Internet shopping tips
With the increased use of the Internet, shopping is becoming a truly global experience, with more and more consumers turning to their computers to buy things like software, CDs and books.
Like mail order, people appreciate the convenience of not having to traipse around the shops, and can browse among a huge choice of goods in their own time.
But shopping on the Internet can bring its own problems too. Check out our Top 10 Tips for safer on-line shopping:
- Be careful when you give your credit or debit card details on the Internet. Always find out whether the company has a secure site. Look for websites that have a secure way of paying (known as an encryption facility) - these show a padlock at the bottom of the screen when you are filling in the payment details.
- Ideally, try to trade with well-known companies, or those that you have done business with before, or that have been recommended to you.
- Make sure you get an actual address and landline telephone number for a company, not just their email address or mobile phone number. Don't assume an internet company is based in the UK just because its web address has 'UK' in it - check out the physical address and phone number.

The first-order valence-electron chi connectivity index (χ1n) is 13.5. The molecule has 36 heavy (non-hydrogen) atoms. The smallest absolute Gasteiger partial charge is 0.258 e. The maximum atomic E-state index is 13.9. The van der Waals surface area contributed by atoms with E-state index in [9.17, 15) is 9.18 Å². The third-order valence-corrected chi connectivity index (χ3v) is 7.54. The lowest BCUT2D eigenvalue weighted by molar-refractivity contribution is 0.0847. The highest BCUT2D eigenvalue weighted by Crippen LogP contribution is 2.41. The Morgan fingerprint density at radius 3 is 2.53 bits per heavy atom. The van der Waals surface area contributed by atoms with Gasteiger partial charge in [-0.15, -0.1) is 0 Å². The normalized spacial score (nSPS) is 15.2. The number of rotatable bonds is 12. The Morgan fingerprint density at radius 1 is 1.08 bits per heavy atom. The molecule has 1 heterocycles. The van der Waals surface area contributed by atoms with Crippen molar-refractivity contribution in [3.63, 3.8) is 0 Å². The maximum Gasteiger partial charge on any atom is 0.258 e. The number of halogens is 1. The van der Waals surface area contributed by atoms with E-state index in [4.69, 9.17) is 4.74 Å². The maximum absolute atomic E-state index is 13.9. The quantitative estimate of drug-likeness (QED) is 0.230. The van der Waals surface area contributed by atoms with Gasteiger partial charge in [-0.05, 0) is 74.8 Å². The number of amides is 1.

- As with any other type of purchase, shop around for the best deals and prices.
- Watch out for high postage rates and for other hidden costs, such as VAT and other duty payable, particularly if goods are being sent from abroad.
- Remember, goods being sent from abroad may take some time to be delivered. Check with the trader how long this will take, and set a delivery date that you must have them by, if that is important.
- Check what the company's policy is on returning goods that you don't like or have changed your mind about. Again, if they have come from abroad, you may be faced with a hefty postage bill to return them.
- On the subject of buying from abroad, remember that if you have problems like faulty goods or non-delivery, it might be very difficult to get your complaint dealt with. Your contract will be in the country where the trader is, and it obviously isn't very practical to have to take legal action abroad.
- For that reason, only buy very expensive items from companies outside the UK or Europe if you know them well - that way, if things do go wrong, you limit the risk. Although shopping from overseas websites is relatively safe it may be difficult to enforce your contract if things go wrong. If the item or service is over £100 then consider paying by credit card as this gives you additional rights under the Consumer Credit Act.
Most importantly, print out the order, and keep any terms and conditions that appear on the web site, just in case of any disputes or problems later on.
Check whether the company has a privacy statement that tells you what it will do with your personal information.